For each star, two mode identifications are tested because of our inability to identify with the naked eye the odd from the even modes. For HD 181420, the scenario deals with the identification of the peak at almost 1500 Hz: it corresponds to the pair in scenario 1 and to in scenario 2. For HD 49933, the scenario deals with the identification of the first considered peak, at almost 1250 Hz: it corresponds to the pair in scenario 1 and to in scenario 2. Figs. 5, 6, 7 and 8 present the results of the global fits obtained with the GHA for HD 181420 and HD 49933.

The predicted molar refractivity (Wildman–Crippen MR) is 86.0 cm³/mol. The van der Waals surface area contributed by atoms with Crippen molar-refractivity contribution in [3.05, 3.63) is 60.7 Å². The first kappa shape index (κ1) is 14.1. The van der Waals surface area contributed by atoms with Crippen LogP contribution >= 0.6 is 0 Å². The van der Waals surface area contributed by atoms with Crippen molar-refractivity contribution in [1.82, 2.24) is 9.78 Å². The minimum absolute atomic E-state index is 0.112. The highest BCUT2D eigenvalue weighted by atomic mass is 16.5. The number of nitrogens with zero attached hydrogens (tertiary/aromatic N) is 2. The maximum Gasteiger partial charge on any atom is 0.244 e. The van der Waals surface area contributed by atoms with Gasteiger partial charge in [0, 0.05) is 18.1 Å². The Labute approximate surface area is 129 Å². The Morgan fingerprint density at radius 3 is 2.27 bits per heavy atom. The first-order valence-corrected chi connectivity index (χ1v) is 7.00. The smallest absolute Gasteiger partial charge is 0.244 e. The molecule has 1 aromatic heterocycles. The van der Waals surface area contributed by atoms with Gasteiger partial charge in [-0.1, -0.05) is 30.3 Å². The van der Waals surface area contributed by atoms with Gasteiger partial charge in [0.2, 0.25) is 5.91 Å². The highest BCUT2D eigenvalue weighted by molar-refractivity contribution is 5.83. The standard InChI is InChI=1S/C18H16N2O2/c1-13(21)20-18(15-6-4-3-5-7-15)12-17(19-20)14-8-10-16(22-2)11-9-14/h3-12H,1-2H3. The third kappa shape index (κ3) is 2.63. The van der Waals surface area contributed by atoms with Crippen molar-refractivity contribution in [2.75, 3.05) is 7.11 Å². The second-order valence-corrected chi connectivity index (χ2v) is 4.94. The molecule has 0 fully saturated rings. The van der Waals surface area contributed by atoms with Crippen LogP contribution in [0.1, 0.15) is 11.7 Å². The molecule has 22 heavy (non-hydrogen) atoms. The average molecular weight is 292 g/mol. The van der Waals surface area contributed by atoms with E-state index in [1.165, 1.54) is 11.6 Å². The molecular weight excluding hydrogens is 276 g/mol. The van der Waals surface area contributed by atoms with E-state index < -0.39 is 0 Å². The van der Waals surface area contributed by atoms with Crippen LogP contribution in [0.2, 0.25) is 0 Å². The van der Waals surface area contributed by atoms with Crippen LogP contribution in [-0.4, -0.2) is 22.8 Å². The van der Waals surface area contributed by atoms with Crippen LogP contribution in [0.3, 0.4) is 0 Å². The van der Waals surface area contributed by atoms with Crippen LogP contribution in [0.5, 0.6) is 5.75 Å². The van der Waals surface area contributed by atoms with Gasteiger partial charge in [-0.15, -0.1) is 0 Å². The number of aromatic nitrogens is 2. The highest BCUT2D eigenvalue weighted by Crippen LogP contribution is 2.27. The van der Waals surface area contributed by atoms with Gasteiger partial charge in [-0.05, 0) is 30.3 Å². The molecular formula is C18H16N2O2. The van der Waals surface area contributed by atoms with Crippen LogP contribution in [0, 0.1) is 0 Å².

Beyond the fact that the Dirac-like convergence logically disappeared, the main result is the width trend as function of the frequency: in the 2 stars, whatever the scenario is, the mode width increases continuously. For HD 181420 the mean slope of the width on a log-log scale is equal to 2.8 in scenario 1 and 3.1 in scenario 2, while for HD 49933 the mean slope is equal to 3.2 and 2.5. These values are lower than the GOLF solar value, where the mean slope was estimated to be 4 in the central part of the oscillation spectrum. However, in Fig. 9 the widths of the two stars and the Sun are represented as functions of the radial order , instead of the frequency, to take into account the scaling factor due to the different size and density of the 3 stars. With such a representation, the mode width frequency dependences look more similar. Note that the slight excess widths observed at the maximum power of the 2 star spectra (radial order ) are the probable signature of the fact that the height profile differs slightly from a perfect Gaussian trend. It is probably sharper in this frequency range.